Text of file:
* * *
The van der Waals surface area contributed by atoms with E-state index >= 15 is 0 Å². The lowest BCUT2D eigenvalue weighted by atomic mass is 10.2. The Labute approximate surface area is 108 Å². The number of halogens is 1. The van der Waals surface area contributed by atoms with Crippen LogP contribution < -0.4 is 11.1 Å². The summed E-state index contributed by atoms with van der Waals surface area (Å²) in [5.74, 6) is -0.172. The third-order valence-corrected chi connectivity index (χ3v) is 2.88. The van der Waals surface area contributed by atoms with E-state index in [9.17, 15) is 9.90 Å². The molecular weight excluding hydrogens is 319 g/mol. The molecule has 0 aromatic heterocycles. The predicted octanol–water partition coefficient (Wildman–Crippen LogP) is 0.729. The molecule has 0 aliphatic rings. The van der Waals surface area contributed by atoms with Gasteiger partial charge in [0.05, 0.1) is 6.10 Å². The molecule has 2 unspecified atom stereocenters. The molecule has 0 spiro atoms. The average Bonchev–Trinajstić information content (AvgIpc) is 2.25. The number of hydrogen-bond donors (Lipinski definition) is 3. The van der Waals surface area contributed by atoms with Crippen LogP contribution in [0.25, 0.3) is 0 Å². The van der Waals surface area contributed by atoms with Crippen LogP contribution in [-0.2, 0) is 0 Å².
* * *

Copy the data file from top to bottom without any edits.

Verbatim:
The van der Waals surface area contributed by atoms with E-state index >= 15 is 0 Å². The lowest BCUT2D eigenvalue weighted by atomic mass is 10.2. The Labute approximate surface area is 108 Å². The number of halogens is 1. The van der Waals surface area contributed by atoms with Crippen LogP contribution < -0.4 is 11.1 Å². The summed E-state index contributed by atoms with van der Waals surface area (Å²) in [5.74, 6) is -0.172. The third-order valence-corrected chi connectivity index (χ3v) is 2.88. The van der Waals surface area contributed by atoms with E-state index in [9.17, 15) is 9.90 Å². The molecular weight excluding hydrogens is 319 g/mol. The molecule has 0 aromatic heterocycles. The predicted octanol–water partition coefficient (Wildman–Crippen LogP) is 0.729. The molecule has 0 aliphatic rings. The van der Waals surface area contributed by atoms with Gasteiger partial charge in [0.05, 0.1) is 6.10 Å². The molecule has 2 unspecified atom stereocenters. The molecule has 0 spiro atoms. The average Bonchev–Trinajstić information content (AvgIpc) is 2.25. The number of hydrogen-bond donors (Lipinski definition) is 3. The van der Waals surface area contributed by atoms with Crippen LogP contribution in [0.25, 0.3) is 0 Å². The van der Waals surface area contributed by atoms with Crippen LogP contribution in [-0.2, 0) is 0 Å².